The recent general election in the UK was more than just a landslide victory for the Tories and the equally dramatic demise of Labour. It was a blueprint for western left-wing parties on how to lose an election. The question now is whether the US Democrats can learn their lessons from Labour’s debacle.

Labour’s loss did not come as a surprise. Corbyn’s campaign was dominated by fear-mongering and an aimed shakeup of the current system. Traditional working-class areas such as the Midlands or the North of England were thus lost, and former loyal voters chose the Conservatives and Boris Johnson.

This phenomenon is not new. In 2016, Donald Trump demonstrated how a conservative party could reach the working class. Trump spoke a language that was mostly understood by people in the Rustbelt, where the American industry was continually suffering from automation and globalism.

In a nutshell, Labour and the Democrats both lost due to their political visions. These did not match the realities of life nor the wishes of the voters. In broad terms, the Democrats in 2016 insinuated that transgender toilets were more important to them than creating jobs. To Labour in 2019, it was a Green New Deal that seemed more important than the working-class fears of how to maintain jobs in industries that have been dying.

Considering the US election in 2016 and the UK’s this month, two observations appear to indicate a trend. First, a party should not compete with a candidate whom the majority of the population believes is either terrible or unfit for office. Applied to the United States, on the one hand, this can be argued against Donald Trump, who is historically unpopular with his citizens. However, Trump has the support of approximately 33% of the country, his extremely loyal, impervious base. Moreover, thanks to the Electoral College in the United States, these can be sufficient to win an election.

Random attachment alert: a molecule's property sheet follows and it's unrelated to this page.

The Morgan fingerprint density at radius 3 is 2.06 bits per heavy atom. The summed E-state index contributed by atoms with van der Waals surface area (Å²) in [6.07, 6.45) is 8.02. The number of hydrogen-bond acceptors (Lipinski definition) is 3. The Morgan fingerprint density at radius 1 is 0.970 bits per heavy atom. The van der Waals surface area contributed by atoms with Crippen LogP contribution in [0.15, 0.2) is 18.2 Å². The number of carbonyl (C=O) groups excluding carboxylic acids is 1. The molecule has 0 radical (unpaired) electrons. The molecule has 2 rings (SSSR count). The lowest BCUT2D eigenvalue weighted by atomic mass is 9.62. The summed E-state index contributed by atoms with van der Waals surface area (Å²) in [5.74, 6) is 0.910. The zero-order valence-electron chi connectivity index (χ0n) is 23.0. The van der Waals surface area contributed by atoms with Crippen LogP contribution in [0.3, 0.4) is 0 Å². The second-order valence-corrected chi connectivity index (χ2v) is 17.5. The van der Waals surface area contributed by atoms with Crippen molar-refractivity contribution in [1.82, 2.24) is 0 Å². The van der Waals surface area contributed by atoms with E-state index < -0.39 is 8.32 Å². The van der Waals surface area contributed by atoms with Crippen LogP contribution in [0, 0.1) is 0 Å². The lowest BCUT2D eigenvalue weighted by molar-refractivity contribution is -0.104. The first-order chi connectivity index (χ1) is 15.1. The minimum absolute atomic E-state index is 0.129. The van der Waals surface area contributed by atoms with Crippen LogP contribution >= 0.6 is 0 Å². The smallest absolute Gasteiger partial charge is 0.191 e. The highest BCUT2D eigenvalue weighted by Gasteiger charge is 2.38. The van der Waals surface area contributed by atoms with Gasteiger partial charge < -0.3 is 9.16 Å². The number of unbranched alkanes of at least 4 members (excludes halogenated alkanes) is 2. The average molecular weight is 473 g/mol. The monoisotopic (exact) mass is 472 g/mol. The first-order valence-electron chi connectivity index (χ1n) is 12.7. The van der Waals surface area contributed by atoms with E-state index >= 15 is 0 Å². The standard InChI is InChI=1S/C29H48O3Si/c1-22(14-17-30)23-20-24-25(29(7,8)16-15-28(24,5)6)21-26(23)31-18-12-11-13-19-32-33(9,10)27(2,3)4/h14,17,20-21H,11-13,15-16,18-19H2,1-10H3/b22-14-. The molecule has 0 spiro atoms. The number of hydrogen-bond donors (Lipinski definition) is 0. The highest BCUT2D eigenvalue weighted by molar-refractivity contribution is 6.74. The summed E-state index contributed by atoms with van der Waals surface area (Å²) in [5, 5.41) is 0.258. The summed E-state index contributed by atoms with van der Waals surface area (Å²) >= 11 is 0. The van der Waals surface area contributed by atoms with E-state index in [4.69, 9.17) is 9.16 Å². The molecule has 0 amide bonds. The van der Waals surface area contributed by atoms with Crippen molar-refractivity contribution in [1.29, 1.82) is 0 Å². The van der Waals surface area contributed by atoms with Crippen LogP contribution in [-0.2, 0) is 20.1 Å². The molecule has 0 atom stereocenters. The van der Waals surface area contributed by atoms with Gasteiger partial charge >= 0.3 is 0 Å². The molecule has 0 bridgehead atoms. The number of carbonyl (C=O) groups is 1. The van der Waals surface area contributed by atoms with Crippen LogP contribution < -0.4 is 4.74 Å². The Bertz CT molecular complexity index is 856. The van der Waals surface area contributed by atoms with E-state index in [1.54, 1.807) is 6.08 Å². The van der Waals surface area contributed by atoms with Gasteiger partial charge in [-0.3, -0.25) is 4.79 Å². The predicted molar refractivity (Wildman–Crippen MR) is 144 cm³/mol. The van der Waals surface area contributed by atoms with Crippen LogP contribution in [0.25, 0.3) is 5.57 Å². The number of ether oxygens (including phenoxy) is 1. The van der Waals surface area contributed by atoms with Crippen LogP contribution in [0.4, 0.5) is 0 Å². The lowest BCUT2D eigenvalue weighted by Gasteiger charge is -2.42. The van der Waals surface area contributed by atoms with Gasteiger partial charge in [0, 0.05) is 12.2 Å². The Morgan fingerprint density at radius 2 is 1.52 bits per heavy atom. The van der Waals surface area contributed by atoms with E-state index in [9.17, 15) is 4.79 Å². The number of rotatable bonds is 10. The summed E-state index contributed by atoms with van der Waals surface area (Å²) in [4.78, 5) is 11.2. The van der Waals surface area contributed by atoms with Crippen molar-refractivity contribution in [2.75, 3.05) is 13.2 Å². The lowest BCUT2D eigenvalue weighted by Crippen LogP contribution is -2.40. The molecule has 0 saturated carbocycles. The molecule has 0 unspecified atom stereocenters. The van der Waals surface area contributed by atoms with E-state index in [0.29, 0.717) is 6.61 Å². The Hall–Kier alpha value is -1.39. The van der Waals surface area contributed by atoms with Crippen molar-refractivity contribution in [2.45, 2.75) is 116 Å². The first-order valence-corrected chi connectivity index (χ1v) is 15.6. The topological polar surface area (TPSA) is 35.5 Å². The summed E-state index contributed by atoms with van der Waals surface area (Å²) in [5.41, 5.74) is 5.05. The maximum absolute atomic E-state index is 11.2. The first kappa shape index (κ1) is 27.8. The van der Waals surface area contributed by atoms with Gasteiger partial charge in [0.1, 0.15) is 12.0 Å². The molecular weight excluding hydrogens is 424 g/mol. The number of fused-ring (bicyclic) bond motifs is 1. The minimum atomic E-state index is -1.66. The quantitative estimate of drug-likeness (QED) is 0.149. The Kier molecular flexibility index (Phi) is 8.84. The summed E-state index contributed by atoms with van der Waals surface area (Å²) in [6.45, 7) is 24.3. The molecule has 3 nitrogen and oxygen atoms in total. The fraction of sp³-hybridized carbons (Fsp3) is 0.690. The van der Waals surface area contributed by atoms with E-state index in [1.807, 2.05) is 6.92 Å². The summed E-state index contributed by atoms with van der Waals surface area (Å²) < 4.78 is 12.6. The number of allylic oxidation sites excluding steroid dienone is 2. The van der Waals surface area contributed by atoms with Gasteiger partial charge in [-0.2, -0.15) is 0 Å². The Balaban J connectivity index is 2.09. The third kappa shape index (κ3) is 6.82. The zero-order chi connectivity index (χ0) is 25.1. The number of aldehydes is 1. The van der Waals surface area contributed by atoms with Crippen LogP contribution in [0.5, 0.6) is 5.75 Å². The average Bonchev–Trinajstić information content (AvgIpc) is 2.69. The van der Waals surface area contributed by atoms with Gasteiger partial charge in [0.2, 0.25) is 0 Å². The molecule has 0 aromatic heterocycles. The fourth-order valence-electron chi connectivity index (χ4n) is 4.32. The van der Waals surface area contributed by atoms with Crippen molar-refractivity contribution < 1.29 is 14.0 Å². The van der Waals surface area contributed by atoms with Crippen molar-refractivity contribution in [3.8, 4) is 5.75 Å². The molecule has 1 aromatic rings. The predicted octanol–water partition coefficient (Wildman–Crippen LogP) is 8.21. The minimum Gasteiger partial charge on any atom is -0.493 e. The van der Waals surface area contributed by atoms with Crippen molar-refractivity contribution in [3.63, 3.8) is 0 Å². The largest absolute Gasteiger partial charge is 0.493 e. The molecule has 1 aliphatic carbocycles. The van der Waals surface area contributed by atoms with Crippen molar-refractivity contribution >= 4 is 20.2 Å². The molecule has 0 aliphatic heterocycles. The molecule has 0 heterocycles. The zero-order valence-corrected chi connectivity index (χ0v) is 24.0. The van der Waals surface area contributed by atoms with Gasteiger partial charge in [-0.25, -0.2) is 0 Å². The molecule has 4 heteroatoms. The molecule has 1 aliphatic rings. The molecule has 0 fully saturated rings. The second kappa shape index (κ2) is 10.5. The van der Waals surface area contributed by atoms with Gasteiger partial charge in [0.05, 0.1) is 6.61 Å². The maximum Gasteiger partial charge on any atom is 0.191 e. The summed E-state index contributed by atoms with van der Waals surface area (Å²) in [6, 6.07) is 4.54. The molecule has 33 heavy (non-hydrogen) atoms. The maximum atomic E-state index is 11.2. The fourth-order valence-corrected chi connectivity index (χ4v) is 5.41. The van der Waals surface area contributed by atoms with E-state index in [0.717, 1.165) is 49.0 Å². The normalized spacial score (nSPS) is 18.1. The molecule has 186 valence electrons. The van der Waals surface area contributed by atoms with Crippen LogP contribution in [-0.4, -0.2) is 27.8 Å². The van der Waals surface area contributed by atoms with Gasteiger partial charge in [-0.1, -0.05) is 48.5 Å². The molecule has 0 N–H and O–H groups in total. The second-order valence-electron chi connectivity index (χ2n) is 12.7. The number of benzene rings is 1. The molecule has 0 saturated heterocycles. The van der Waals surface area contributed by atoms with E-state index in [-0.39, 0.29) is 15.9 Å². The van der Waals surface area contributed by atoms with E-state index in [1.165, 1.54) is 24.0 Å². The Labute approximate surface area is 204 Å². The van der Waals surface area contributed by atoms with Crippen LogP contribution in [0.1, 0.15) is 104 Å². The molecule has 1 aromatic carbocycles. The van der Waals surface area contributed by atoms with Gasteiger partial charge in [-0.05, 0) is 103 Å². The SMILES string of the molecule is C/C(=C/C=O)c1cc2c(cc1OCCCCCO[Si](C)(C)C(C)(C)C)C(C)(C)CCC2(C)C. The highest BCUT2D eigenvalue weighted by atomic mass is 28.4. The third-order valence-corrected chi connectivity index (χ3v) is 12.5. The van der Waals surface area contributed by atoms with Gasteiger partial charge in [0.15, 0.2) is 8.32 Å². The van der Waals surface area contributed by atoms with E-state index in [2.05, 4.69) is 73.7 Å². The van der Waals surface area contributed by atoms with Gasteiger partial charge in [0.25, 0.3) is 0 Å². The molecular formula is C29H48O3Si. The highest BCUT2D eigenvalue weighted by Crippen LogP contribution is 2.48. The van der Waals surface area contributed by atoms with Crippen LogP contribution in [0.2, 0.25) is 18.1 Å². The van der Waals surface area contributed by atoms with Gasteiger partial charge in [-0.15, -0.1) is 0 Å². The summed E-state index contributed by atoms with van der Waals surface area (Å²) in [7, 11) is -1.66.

The situation is different for the Democrats. As early as 2016, Hillary Clinton was as toxic for Democrats as Jeremy Corbyn was for Labour. Of the three current favorites, Sanders and Warren proposing a change of the current system – away from capitalism and towards more socialism, open borders, and medicare for all.

Now, Bernie Sanders and Elizabeth Warren are, despite the shared ideology with Corbyn, quite frankly far more cerebral than the Labour leader and would not pose a threat to national security per se. However, their polling across the nation indicates that their vision of the country cannot command a majority, particularly not through the Electoral College.

Trump is aware of this and does not miss an opportunity to state how the country would suffer under such leadership. Furthermore, even President Obama recently said that “crazy” would not win an election. If a Labor Party with its manifesto cannot win elections in liberal Europe, the uber progressive model will certainly not win an election against Donald Trump in the United States.

The recent defeats, however, do by no means equate to a default setting. The fact that the Democrats can still win elections was demonstrated in the midterm-elections in 2018. Here, Democrats won back the majority in the House of Representatives because they put up candidates – except for “The Squad” – who restrained themselves from conducting identity politics and measures to save the world. As a result, the voting public was not divided into two extremes; one can witness so often these days. Instead, pragmatic moderates won by addressing what people care about, what makes a real difference in their lives, e.g., jobs and fiscal issues.

Hence, if the Democrats seek to learn a lesson, they should have a look not only at Corbyn and Clinton on how to lose but at their victory in 2018. Trump is beatable. Nevertheless, a win will require a candidate who does not dream of an unreachable socialist paradise but promises to solve conundrums that will make the daily life of a majority of the people easier without completely transforming it. Crazy will not and cannot carry the general election in 2020.

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